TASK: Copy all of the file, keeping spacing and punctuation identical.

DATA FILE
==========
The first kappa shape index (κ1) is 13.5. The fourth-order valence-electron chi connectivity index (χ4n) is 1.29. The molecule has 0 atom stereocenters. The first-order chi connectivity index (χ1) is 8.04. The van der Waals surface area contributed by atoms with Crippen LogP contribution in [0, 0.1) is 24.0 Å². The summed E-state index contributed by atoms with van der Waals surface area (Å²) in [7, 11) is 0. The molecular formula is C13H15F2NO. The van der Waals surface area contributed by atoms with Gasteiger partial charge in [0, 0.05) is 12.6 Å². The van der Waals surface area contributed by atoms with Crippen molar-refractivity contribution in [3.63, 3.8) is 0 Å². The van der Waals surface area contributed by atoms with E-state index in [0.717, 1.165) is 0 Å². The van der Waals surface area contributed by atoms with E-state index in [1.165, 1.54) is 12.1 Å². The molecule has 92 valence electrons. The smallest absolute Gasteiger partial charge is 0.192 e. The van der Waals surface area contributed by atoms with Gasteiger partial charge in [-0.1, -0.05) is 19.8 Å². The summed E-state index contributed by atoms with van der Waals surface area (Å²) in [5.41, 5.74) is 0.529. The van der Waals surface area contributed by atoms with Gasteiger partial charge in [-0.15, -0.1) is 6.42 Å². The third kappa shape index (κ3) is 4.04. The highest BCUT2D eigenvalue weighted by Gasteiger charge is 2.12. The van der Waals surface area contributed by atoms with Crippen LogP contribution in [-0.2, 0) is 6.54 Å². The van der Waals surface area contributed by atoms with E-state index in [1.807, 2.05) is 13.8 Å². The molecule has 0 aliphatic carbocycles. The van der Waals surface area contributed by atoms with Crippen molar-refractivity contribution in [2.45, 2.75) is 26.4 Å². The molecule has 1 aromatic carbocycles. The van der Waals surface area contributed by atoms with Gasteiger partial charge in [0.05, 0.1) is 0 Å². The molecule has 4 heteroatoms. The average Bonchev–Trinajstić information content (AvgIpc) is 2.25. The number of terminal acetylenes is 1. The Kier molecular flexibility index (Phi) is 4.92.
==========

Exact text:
The first kappa shape index (κ1) is 13.5. The fourth-order valence-electron chi connectivity index (χ4n) is 1.29. The molecule has 0 atom stereocenters. The first-order chi connectivity index (χ1) is 8.04. The van der Waals surface area contributed by atoms with Crippen LogP contribution in [0, 0.1) is 24.0 Å². The summed E-state index contributed by atoms with van der Waals surface area (Å²) in [7, 11) is 0. The molecular formula is C13H15F2NO. The van der Waals surface area contributed by atoms with Gasteiger partial charge in [0, 0.05) is 12.6 Å². The van der Waals surface area contributed by atoms with Crippen molar-refractivity contribution in [3.63, 3.8) is 0 Å². The van der Waals surface area contributed by atoms with E-state index in [0.717, 1.165) is 0 Å². The van der Waals surface area contributed by atoms with E-state index in [1.165, 1.54) is 12.1 Å². The molecule has 92 valence electrons. The smallest absolute Gasteiger partial charge is 0.192 e. The van der Waals surface area contributed by atoms with Gasteiger partial charge in [-0.1, -0.05) is 19.8 Å². The summed E-state index contributed by atoms with van der Waals surface area (Å²) in [5.41, 5.74) is 0.529. The van der Waals surface area contributed by atoms with Gasteiger partial charge in [-0.15, -0.1) is 6.42 Å². The third kappa shape index (κ3) is 4.04. The highest BCUT2D eigenvalue weighted by Gasteiger charge is 2.12. The van der Waals surface area contributed by atoms with Crippen LogP contribution in [-0.2, 0) is 6.54 Å². The van der Waals surface area contributed by atoms with E-state index in [1.807, 2.05) is 13.8 Å². The molecule has 0 aliphatic carbocycles. The van der Waals surface area contributed by atoms with Crippen molar-refractivity contribution in [2.45, 2.75) is 26.4 Å². The molecule has 1 aromatic carbocycles. The van der Waals surface area contributed by atoms with Gasteiger partial charge in [0.05, 0.1) is 0 Å². The molecule has 4 heteroatoms. The average Bonchev–Trinajstić information content (AvgIpc) is 2.25. The number of terminal acetylenes is 1. The Kier molecular flexibility index (Phi) is 4.92.